Bishop Anthony Burton
Bishop Anthony Burton, who has served the diocese of Saskatchewan for 15 years as its bishop and two as its dean, announced on April 20 that he will be taking up a new post as rector of the Church of the Incarnation in Dallas.
Bishop Burton, who is 48, wrote to the churches in his diocese that his resignation as bishop of Saskatchewan is effective September 1, 2008, when he will begin his new ministry in Texas.
“Our sense of call to Texas is a positive one but at the same time I felt that it would be an opportunity for the diocese to be overseen with a fresh pair of eyes and to enjoy the excitement and momentum a change of bishop brings,” he wrote.
In an interview, Bishop Burton said the Dallas church contacted him as it searched for a new rector and “it seemed like God’s good time.” Bishop Burton had previously been considered for a post in the Episcopal Church in 2004, when he was a candidate in the diocese of San Diego’s episcopal election.
At his election in 1993, he was (at age 33) the youngest bishop in the Anglican Communion. “My rule of thumb for a good term is seven to 12 years, and we’ve been here 15,” he said. The diocese is experiencing change in two episcopal positions, as suffragan (assistant) bishop Charles Arthurson is retiring this year. Bishop Burton said he expected an episcopal election would be held in the fall.
“The diocese of Saskatchewan has a great future ahead of it. It is a lovely diocese and people are very kind to the bishop. We’ve been extremely happy here,” he commented. In his letter, he wrote that the diocese “is well known for the singular spirit of co-operation, good will, and thoughtfulness (it brings) to the challenges of the day.”
Church of the Incarnation is a large Episcopal Church parish, with average Sunday attendance of about 1,000, said Bishop Burton. It has six Sunday eucharist services.
“It’s a wonderful church, just north of downtown – a fascinating area. Seven of the eight high schools receive special federal funding because of the poverty in the area. The parish culture is one where everybody is encouraged to roll up their sleeves. They build one house per year with Habitat for Humanity; they sent teams to New Orleans to rebuild after Hurricane Katrina. They have countless mission trips,” he said.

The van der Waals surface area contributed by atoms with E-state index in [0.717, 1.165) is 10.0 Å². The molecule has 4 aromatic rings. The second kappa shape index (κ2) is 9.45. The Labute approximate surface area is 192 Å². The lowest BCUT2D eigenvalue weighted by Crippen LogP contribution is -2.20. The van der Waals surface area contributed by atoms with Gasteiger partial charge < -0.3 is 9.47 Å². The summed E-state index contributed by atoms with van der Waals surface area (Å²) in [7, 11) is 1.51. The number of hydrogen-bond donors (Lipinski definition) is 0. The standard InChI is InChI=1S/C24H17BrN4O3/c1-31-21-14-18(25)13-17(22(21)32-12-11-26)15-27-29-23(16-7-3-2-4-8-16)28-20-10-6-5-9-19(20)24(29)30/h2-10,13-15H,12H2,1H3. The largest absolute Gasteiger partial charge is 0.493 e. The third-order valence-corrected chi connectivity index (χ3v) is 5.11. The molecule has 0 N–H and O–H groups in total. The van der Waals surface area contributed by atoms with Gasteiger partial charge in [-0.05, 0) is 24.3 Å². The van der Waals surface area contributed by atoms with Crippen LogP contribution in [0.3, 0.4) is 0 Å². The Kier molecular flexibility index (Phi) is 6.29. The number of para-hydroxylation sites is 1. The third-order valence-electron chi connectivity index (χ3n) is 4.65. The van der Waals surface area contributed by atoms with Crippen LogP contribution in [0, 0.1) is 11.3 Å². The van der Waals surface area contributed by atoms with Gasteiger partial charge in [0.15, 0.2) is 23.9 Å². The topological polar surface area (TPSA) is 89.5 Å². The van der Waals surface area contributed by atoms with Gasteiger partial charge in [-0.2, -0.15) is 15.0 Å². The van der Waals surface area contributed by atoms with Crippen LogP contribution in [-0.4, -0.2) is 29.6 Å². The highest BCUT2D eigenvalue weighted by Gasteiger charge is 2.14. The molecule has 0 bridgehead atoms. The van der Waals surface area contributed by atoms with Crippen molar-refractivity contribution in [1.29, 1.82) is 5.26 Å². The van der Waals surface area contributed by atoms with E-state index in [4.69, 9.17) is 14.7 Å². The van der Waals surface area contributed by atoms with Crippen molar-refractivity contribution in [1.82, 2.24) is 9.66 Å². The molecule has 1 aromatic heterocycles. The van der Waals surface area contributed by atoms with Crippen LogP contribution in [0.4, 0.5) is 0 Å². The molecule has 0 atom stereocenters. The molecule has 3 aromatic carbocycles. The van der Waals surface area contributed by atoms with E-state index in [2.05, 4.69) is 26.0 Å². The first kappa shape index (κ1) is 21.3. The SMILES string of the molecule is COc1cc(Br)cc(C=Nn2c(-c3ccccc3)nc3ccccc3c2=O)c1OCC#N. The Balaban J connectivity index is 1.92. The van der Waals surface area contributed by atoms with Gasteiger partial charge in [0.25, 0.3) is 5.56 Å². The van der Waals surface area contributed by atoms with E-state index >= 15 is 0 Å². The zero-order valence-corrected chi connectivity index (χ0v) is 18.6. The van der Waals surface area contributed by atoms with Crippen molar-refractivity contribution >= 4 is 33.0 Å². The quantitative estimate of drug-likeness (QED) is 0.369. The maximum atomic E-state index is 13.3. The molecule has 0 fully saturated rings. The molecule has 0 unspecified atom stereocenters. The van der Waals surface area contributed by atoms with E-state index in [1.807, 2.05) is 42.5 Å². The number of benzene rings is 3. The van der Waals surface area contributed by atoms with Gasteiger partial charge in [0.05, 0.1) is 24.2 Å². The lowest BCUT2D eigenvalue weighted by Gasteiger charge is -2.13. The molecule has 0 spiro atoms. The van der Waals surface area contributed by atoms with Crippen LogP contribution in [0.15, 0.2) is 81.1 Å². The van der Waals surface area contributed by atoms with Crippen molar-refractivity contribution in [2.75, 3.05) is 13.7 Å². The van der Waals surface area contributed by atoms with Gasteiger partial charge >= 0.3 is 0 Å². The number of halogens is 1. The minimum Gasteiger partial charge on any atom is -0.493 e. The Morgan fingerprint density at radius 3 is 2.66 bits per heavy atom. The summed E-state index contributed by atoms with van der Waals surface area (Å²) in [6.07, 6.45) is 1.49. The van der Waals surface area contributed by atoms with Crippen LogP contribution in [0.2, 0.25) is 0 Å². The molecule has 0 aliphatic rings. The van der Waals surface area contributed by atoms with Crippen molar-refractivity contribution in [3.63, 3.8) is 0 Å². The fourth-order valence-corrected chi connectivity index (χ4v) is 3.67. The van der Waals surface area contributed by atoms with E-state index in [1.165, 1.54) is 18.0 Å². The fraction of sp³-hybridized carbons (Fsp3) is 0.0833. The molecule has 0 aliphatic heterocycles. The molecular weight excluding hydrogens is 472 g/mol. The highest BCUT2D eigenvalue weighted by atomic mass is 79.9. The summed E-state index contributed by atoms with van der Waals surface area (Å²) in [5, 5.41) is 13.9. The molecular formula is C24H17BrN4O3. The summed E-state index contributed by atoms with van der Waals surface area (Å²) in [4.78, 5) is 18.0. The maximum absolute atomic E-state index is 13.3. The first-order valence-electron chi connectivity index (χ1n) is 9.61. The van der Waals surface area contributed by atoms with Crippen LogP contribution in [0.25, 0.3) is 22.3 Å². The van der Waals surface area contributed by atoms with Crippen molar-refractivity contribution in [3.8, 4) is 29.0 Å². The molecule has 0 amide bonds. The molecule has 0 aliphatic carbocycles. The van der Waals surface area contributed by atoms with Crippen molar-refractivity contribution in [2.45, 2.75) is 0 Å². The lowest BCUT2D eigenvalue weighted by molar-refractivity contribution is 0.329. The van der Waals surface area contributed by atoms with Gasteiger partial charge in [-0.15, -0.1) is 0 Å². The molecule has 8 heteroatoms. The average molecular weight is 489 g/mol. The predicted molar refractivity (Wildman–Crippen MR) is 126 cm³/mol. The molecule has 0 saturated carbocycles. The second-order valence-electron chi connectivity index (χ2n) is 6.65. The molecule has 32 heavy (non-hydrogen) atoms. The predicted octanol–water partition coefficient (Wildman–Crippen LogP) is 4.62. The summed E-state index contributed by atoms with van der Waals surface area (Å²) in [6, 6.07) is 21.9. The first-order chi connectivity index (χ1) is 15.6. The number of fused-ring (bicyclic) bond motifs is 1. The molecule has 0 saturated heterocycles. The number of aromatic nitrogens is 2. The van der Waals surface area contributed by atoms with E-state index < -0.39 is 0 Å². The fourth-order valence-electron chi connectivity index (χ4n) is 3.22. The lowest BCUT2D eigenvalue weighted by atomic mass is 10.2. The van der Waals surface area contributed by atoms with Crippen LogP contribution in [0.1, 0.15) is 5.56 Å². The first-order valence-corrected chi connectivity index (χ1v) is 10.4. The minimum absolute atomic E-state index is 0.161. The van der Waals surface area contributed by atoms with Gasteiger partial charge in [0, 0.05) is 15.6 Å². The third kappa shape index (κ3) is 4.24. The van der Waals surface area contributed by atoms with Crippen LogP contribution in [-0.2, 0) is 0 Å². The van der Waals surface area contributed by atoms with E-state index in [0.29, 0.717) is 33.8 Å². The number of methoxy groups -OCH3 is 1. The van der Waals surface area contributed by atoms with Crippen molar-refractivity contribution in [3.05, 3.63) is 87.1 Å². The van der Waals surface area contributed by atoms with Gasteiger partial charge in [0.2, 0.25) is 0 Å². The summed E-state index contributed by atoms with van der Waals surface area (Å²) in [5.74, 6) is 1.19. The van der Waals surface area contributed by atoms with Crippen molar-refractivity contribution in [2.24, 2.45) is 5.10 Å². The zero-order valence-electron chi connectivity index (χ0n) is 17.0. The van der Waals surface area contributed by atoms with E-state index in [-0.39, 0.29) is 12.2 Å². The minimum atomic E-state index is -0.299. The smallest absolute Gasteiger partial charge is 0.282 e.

According to a report posted on the church’s Web site, written by interim rector Philip Turner, challenges at Church of the Incarnation include a “need for a more coherent vision of who and what we are … how well we communicate one with another and how well we co-operate.” He also identified a “need to get our story out” into the city and improvement in incorporating new members.
A comment posted on www.standfirminfaith, a Web site representing “Traditional Anglicanism in America,” said the announcement of the new rector’s name caused a stir at one of last Sunday’s services. “By the time the name Bishop Burton was announced a mild buzz settled across the church and when the senior warden concluded his remarks the buzz turned to applause. Had this been anything other than a most reserved Anglican parish, there would have been a standing O and a few cartwheels,” said the comment by “JH Graves.”
The diocese of Dallas, under Bishop James Stanton, has a generally theologically conservative profile, but has not moved to leave the Episcopal Church and does ordain women, unlike the neighboring diocese of Fort Worth led by the extremely conservative bishop, Jack Iker.
Bishop Burton and his wife, Anna, have two children, Caroline (13) and Peter (10).
Bishop Burton grew up in Ottawa and studied at the University of Toronto, Dalhousie University and Oxford University. He served parishes in Nova Scotia before moving to Prince Albert, Saskatchewan, where the diocese is located.